Do you remember when being “cool” meant having your own car and souping up the engine in the garage? When teenagers spent Saturdays rebuilding Pontiac GTOs and Plymouth Barracudas? How cool was “The Fonz”?
All right, for those of you who either remember Fonzie or have seen the “Happy Days” reruns, he was usually tinkering with a motorcycle, not a car. But for the average baby boomer, owning your own car was a rite of passage to adulthood. Lifestyles were more homogenous in the post-World War II era and automobiles were high on everyone’s list of things to own and be proud of.
That’s all changed.
Cars are still beloved by many of us, but times, tastes and economic realities aren’t the same as in Fonzie’s day. Earlier this year, VehicleServicePros reported that average miles driven declined for the eighth straight year (vehicleservicepros.com/10942853). A couple of weeks ago, VehicleServicePros reported that automobile use has dropped sharply since the Great Recession and hasn’t recovered. Many observers believe the traditional love affair with the car has given way to harsher economic realities (rising costs for vehicles, maintenance and fuel) and more sedentary lifestyles created by the Internet.
Perhaps the biggest factor of all is the aging of us baby boomers – the biggest demographic group. We just aren’t running around like we used to. Have you seen what Fonzie (actor Henry Winkler) looks like today?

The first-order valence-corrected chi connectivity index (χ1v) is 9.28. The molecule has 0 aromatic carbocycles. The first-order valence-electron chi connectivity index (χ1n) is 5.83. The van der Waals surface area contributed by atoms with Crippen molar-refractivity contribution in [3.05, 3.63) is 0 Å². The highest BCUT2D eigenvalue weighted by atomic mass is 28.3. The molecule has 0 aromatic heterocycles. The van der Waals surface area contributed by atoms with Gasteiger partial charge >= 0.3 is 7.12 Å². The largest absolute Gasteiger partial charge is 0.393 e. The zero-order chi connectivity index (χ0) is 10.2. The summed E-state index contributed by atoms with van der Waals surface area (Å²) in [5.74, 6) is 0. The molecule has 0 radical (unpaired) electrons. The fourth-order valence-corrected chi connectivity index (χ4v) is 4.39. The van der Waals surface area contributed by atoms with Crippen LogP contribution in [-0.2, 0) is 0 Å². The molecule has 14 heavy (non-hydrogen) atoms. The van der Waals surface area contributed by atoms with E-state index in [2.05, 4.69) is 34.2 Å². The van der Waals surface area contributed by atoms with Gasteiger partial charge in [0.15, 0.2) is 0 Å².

To be fair, to the best of my knowledge no one has yet conducted a definitive study on what value consumers place on cars today compared to yesterday. But fewer miles are being driven, fewer new cars are being sold and the age of the average car continues to grow. VehicleServicePros reported last month that the average age of light vehicles on the road now stands at a record high of 11.4 years (vehicleservicepros.com/11078532). Polk, the automotive research firm, expects the 6-to 11-year-old vehicle segment to shrink by more than 20 percent and the 12 and older segment to grow at a rate almost half of the prior five-year period.
With consumers holding onto their vehicles longer, aftermarket shops have an obvious opportunity to service an expanding maintenance and repair demand. So is a new version of “Happy Days” ahead? Yes, but with a caveat.
Aftermarket shops can expect stiff competition from aftermarket retailers targeting the do-it-yourself market. Many retiring baby boomers fancy their mechanical skills and they now have time to indulge in their adolescent fantasies.
But long-term, the do-it-yourself market will be less of a competitive factor for aftermarket shops. Automotive systems have become more and more complex, as have diagnostic and repair tools, strengthening the demand for aftermarket service professionals. But to service this market, shops need to get up to speed on rapidly evolving Bluetooth-based systems and a host of other technologies.
The Fonz may have left the shop, but his spirit lives on.